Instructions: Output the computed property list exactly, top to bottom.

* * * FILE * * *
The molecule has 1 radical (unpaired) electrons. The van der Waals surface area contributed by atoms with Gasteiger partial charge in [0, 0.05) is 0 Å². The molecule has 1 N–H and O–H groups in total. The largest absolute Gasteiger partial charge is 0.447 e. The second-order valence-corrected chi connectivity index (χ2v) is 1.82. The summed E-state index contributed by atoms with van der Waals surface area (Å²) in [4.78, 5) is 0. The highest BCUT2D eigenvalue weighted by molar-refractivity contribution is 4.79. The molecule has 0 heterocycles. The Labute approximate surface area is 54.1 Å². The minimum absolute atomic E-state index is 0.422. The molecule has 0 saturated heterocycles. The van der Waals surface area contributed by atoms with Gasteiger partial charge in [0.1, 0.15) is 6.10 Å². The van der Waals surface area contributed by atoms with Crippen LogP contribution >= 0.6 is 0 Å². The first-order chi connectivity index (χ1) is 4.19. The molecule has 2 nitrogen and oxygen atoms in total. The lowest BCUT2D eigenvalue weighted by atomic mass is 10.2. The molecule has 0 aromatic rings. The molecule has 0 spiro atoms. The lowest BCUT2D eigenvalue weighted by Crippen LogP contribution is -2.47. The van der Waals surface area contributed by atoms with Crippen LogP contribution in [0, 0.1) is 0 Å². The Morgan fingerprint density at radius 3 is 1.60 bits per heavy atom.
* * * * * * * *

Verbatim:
The molecule has 1 radical (unpaired) electrons. The van der Waals surface area contributed by atoms with Gasteiger partial charge in [0, 0.05) is 0 Å². The molecule has 1 N–H and O–H groups in total. The largest absolute Gasteiger partial charge is 0.447 e. The second-order valence-corrected chi connectivity index (χ2v) is 1.82. The summed E-state index contributed by atoms with van der Waals surface area (Å²) in [4.78, 5) is 0. The highest BCUT2D eigenvalue weighted by molar-refractivity contribution is 4.79. The molecule has 0 heterocycles. The Labute approximate surface area is 54.1 Å². The minimum absolute atomic E-state index is 0.422. The molecule has 0 saturated heterocycles. The van der Waals surface area contributed by atoms with Gasteiger partial charge in [0.1, 0.15) is 6.10 Å². The van der Waals surface area contributed by atoms with Crippen LogP contribution >= 0.6 is 0 Å². The first-order chi connectivity index (χ1) is 4.19. The molecule has 2 nitrogen and oxygen atoms in total. The lowest BCUT2D eigenvalue weighted by atomic mass is 10.2. The molecule has 0 aromatic rings. The molecule has 0 spiro atoms. The lowest BCUT2D eigenvalue weighted by Crippen LogP contribution is -2.47. The van der Waals surface area contributed by atoms with Crippen LogP contribution in [0, 0.1) is 0 Å². The Morgan fingerprint density at radius 3 is 1.60 bits per heavy atom.